Long obsolete, the DECtalk boxes have a devoted following with hobbyists who like to stretch what the device can do. Some even like to make it sing, after a fashion, and [Michael] decided that making a DECtalk sing “Xanadu”, the theme song from the 1980 [Olivia Newton-John] musical extravaganza, was a good idea. Whether it actually was is debatable, and we’ll take exception with having that particular ditty stuck in our head as a result, but we don’t judge except on the merits of the hack.

It’s actually easy if you have a DECtalk; the song is a straight ASCII file with remarkably concise instructions on which phonemes the box needs to generate. Along with inflection, tone, and timing instructions, the text file looks almost completely unlike English while still somehow being readable. The DECtalk accepts the file over RS-232, which would be easy enough to do with a modern computer, but [Michael] upped his game a bit by using a TRS-80 Model 100 computer as a serial terminal. The synthesized song is in the video below, with the original included for reference by those who didn’t experience endure the late disco-era glory days.

DECtalks seem pretty rare in the wild, so we appreciate this glimpse at what they can do. There are other retro speech synthesizer hacks, though: the simulated walnut goodness of the Votrax and the MicroVox come to mind, as does the venerable TI Speak and Spell.

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SerialPlot Does Exactly What You Think It Does

The serial port remains a hacker staple, being one of the easiest ways to move a little bit of data from one machine to another. All manner of projects use the interface, and often, sensors are connected and their data read over such connections. In these cases, it can be useful to plot said data, and SerialPlot is a tool that can do just that.

SerialPlot is capable of reading data over several serial ports at once, and plotting it for your viewing pleasure. It’s capable of interpreting data in a variety of integer and float formats, and plotting multiple channels in a synchronised manner. It’s also capable of sending basic commands out over the serial port, which can be used to trigger or control attached equipment.

Overall, it’s a useful utility for anyone with an array of sensor’s connected over the most classic of interfaces. Of course, if you’re having trouble keeping track of all your serial ports, there’s a utility to help with that, too.

Windows Utility Helps ID Serial Ports

The humble serial interface has been around for a very long time, and will stay with us in one form or other for the foreseeable future. It was easy enough to keep track of back in the days when a computer only had one, or perhaps two COM ports. However, in this day and age of USB-programmable microcontrollers, it’s likely you’ve got COMs coming out the wazoo. Thankfully, [Amr Bekhit] has put together a utility to help solve this problem.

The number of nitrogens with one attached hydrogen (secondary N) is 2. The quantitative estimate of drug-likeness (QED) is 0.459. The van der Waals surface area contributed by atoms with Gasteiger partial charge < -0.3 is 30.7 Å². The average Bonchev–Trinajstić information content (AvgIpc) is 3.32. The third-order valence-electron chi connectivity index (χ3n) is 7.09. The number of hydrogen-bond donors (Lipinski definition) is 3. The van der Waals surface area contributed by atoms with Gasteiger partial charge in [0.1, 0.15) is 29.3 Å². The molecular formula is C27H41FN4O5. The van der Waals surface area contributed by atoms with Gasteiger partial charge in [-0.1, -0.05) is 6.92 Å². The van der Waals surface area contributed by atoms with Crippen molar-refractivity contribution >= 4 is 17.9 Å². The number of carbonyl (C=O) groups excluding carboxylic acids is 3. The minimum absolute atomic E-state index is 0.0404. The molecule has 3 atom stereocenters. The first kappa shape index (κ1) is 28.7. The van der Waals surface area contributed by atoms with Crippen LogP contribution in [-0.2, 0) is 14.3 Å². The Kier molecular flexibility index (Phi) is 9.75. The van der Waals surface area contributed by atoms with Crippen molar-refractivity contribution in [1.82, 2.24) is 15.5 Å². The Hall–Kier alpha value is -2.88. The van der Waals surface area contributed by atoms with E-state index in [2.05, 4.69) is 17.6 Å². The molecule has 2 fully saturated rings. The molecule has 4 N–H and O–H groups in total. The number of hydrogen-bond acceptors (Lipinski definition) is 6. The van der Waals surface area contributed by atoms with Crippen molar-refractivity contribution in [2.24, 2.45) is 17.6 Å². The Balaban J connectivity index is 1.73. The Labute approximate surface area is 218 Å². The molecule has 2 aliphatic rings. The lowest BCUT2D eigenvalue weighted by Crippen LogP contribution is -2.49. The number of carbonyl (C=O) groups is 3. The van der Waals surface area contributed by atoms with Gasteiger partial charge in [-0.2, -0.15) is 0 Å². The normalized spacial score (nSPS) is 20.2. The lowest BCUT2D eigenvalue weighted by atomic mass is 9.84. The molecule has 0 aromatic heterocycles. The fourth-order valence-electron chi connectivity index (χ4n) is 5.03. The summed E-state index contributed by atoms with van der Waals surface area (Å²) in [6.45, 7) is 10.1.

[Amr’s] utility is called Serial Port Monitor, and it does what it says on the tin. When new serial ports are enumerated in Device Manager, a system tray notification pops up noting the number of the newly attached COM port. Additionally, it maintains a list of ports sorted in order of the newest first, and also features a right-click menu that allows the launching of various terminal programs.

It’s a useful tool to keep in your back pocket that can prove particularly so when programming many devboards at once, or any other time when you find yourself dealing with a mess of serial devices.

Incidentally, if you find yourself having continual headaches with USB-to-Serial adapters on Windows, this might just be your problem. Happy hacking.

Footnote: In light of this article, the author would like to formally apologise to [Cosmos2000] for permanently disabling COM1 on his main programming rig. Sorry, friend.

Vintage Terminal Converted For Galactic Use In Time For May The Fourth

“Not as clumsy or random as Windows. An elegant terminal, for a more civilized age.” [Ben Kenobi] might well have said that about the Hewlett-Packard 264x-series of serial terminals, in use starting at just about the time the original installment of the Star Wars franchise was released.  With their wide-screen CRTs and toaster-oven aesthetic, they were oddballs in the terminal market, and [CuriousMarc] has gone and made one even odder by converting an H-P 2645A to display the Aurebesh character set from the movies.

A look under the hood of this lovely bit of retrocomputing history makes one think the designers almost foresaw the need to add support for a made-up language nearly half a century later. The terminal has a backplane and bus for pluggable cards, one of which carries the ROMs that [Marc] extracted and reprogrammed with the Aurebesh characters. He had a little trouble at first, needing to bodge the chip select and forgetting that he had made other “special modifications” to the terminal. The video below shows the results, along with some fatherly mortification of his daughters and a suitable tribute to the lately late [Peter Mayhew], he who donned the Wookiee suit and made a seven-foot space Sasquatch lovable.

Need more for you “May the Fourth” fix? How about a clumsy and random blaster, a cosplay speeder bike, or a fleet of droids?